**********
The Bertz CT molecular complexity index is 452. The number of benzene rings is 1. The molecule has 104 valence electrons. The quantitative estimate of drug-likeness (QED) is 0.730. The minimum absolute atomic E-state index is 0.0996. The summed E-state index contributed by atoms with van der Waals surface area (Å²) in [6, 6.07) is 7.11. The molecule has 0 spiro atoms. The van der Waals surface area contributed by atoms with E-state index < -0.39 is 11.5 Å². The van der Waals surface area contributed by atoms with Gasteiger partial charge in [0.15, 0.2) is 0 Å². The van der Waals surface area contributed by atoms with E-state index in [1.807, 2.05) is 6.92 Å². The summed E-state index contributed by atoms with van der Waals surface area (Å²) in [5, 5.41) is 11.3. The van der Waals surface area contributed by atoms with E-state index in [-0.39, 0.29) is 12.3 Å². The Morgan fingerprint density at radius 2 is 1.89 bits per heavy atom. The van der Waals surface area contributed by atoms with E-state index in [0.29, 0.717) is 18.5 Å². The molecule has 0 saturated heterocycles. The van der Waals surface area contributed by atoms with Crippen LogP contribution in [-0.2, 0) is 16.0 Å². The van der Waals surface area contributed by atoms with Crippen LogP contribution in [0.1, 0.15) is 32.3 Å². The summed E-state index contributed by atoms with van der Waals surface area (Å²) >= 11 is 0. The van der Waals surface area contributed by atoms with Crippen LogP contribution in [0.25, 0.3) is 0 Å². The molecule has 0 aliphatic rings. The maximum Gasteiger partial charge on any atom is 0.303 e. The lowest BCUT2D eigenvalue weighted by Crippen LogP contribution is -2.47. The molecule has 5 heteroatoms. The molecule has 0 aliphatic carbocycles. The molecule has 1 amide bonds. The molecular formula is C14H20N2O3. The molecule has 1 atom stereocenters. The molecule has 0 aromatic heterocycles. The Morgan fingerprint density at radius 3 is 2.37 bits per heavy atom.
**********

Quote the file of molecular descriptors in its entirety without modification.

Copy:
The Bertz CT molecular complexity index is 452. The number of benzene rings is 1. The molecule has 104 valence electrons. The quantitative estimate of drug-likeness (QED) is 0.730. The minimum absolute atomic E-state index is 0.0996. The summed E-state index contributed by atoms with van der Waals surface area (Å²) in [6, 6.07) is 7.11. The molecule has 0 spiro atoms. The van der Waals surface area contributed by atoms with E-state index < -0.39 is 11.5 Å². The van der Waals surface area contributed by atoms with Gasteiger partial charge in [0.15, 0.2) is 0 Å². The van der Waals surface area contributed by atoms with E-state index in [1.807, 2.05) is 6.92 Å². The summed E-state index contributed by atoms with van der Waals surface area (Å²) in [5, 5.41) is 11.3. The van der Waals surface area contributed by atoms with E-state index in [-0.39, 0.29) is 12.3 Å². The Morgan fingerprint density at radius 2 is 1.89 bits per heavy atom. The van der Waals surface area contributed by atoms with E-state index in [0.29, 0.717) is 18.5 Å². The molecule has 0 saturated heterocycles. The van der Waals surface area contributed by atoms with Crippen LogP contribution in [-0.2, 0) is 16.0 Å². The van der Waals surface area contributed by atoms with Crippen LogP contribution in [0.1, 0.15) is 32.3 Å². The summed E-state index contributed by atoms with van der Waals surface area (Å²) >= 11 is 0. The van der Waals surface area contributed by atoms with Crippen LogP contribution in [0.25, 0.3) is 0 Å². The molecule has 0 aliphatic rings. The maximum Gasteiger partial charge on any atom is 0.303 e. The lowest BCUT2D eigenvalue weighted by Crippen LogP contribution is -2.47. The molecule has 5 heteroatoms. The molecule has 0 aliphatic carbocycles. The molecule has 1 amide bonds. The molecular formula is C14H20N2O3. The molecule has 1 atom stereocenters. The molecule has 0 aromatic heterocycles. The Morgan fingerprint density at radius 3 is 2.37 bits per heavy atom.